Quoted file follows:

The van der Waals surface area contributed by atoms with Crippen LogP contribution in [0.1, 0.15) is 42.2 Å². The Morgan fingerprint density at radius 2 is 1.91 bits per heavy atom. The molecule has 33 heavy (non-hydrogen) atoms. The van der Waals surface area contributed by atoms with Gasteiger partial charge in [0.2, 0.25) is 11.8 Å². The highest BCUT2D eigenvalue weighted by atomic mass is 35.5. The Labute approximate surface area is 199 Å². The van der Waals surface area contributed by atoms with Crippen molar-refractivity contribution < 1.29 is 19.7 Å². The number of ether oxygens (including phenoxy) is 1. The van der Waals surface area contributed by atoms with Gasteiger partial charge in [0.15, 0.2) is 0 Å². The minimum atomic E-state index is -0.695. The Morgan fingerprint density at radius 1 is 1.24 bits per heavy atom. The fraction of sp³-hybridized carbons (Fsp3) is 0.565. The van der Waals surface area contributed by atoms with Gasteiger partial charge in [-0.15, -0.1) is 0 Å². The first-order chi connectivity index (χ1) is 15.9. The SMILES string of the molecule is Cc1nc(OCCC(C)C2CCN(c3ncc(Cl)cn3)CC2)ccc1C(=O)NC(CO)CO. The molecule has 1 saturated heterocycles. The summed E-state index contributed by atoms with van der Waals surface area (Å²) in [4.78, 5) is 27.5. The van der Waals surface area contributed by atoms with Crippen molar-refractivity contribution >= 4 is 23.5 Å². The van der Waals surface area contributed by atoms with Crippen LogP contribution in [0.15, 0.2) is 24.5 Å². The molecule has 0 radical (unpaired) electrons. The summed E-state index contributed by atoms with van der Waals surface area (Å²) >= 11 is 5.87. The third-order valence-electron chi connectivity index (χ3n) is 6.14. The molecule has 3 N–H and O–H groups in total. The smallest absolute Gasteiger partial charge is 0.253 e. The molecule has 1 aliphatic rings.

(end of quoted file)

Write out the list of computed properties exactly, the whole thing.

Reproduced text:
The van der Waals surface area contributed by atoms with Crippen LogP contribution in [0.1, 0.15) is 42.2 Å². The Morgan fingerprint density at radius 2 is 1.91 bits per heavy atom. The molecule has 33 heavy (non-hydrogen) atoms. The van der Waals surface area contributed by atoms with Gasteiger partial charge in [0.2, 0.25) is 11.8 Å². The highest BCUT2D eigenvalue weighted by atomic mass is 35.5. The Labute approximate surface area is 199 Å². The van der Waals surface area contributed by atoms with Crippen molar-refractivity contribution < 1.29 is 19.7 Å². The number of ether oxygens (including phenoxy) is 1. The van der Waals surface area contributed by atoms with Gasteiger partial charge in [0.15, 0.2) is 0 Å². The minimum atomic E-state index is -0.695. The Morgan fingerprint density at radius 1 is 1.24 bits per heavy atom. The fraction of sp³-hybridized carbons (Fsp3) is 0.565. The van der Waals surface area contributed by atoms with Gasteiger partial charge in [-0.15, -0.1) is 0 Å². The first-order chi connectivity index (χ1) is 15.9. The SMILES string of the molecule is Cc1nc(OCCC(C)C2CCN(c3ncc(Cl)cn3)CC2)ccc1C(=O)NC(CO)CO. The molecule has 1 saturated heterocycles. The summed E-state index contributed by atoms with van der Waals surface area (Å²) in [4.78, 5) is 27.5. The van der Waals surface area contributed by atoms with Crippen molar-refractivity contribution >= 4 is 23.5 Å². The van der Waals surface area contributed by atoms with Crippen LogP contribution in [0.15, 0.2) is 24.5 Å². The molecule has 0 radical (unpaired) electrons. The summed E-state index contributed by atoms with van der Waals surface area (Å²) >= 11 is 5.87. The third-order valence-electron chi connectivity index (χ3n) is 6.14. The molecule has 3 N–H and O–H groups in total. The smallest absolute Gasteiger partial charge is 0.253 e. The molecule has 1 aliphatic rings.